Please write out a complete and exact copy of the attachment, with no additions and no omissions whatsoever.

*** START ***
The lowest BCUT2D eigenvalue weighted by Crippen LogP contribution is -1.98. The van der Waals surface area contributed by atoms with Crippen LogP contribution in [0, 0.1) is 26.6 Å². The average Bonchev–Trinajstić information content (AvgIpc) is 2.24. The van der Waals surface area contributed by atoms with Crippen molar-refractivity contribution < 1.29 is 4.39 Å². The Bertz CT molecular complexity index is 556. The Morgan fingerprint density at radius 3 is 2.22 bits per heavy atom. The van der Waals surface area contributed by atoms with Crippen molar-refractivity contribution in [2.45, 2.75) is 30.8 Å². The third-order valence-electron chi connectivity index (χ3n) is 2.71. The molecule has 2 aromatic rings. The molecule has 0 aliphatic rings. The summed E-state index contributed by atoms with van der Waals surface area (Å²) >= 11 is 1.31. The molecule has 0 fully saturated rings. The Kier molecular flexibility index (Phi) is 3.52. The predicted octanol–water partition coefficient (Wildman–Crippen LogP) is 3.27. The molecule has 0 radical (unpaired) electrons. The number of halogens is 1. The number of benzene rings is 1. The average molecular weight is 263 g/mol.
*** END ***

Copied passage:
The lowest BCUT2D eigenvalue weighted by Crippen LogP contribution is -1.98. The van der Waals surface area contributed by atoms with Crippen LogP contribution in [0, 0.1) is 26.6 Å². The average Bonchev–Trinajstić information content (AvgIpc) is 2.24. The van der Waals surface area contributed by atoms with Crippen molar-refractivity contribution < 1.29 is 4.39 Å². The Bertz CT molecular complexity index is 556. The Morgan fingerprint density at radius 3 is 2.22 bits per heavy atom. The van der Waals surface area contributed by atoms with Crippen molar-refractivity contribution in [2.45, 2.75) is 30.8 Å². The third-order valence-electron chi connectivity index (χ3n) is 2.71. The molecule has 2 aromatic rings. The molecule has 0 aliphatic rings. The summed E-state index contributed by atoms with van der Waals surface area (Å²) >= 11 is 1.31. The molecule has 0 fully saturated rings. The Kier molecular flexibility index (Phi) is 3.52. The predicted octanol–water partition coefficient (Wildman–Crippen LogP) is 3.27. The molecule has 0 radical (unpaired) electrons. The number of halogens is 1. The number of benzene rings is 1. The average molecular weight is 263 g/mol.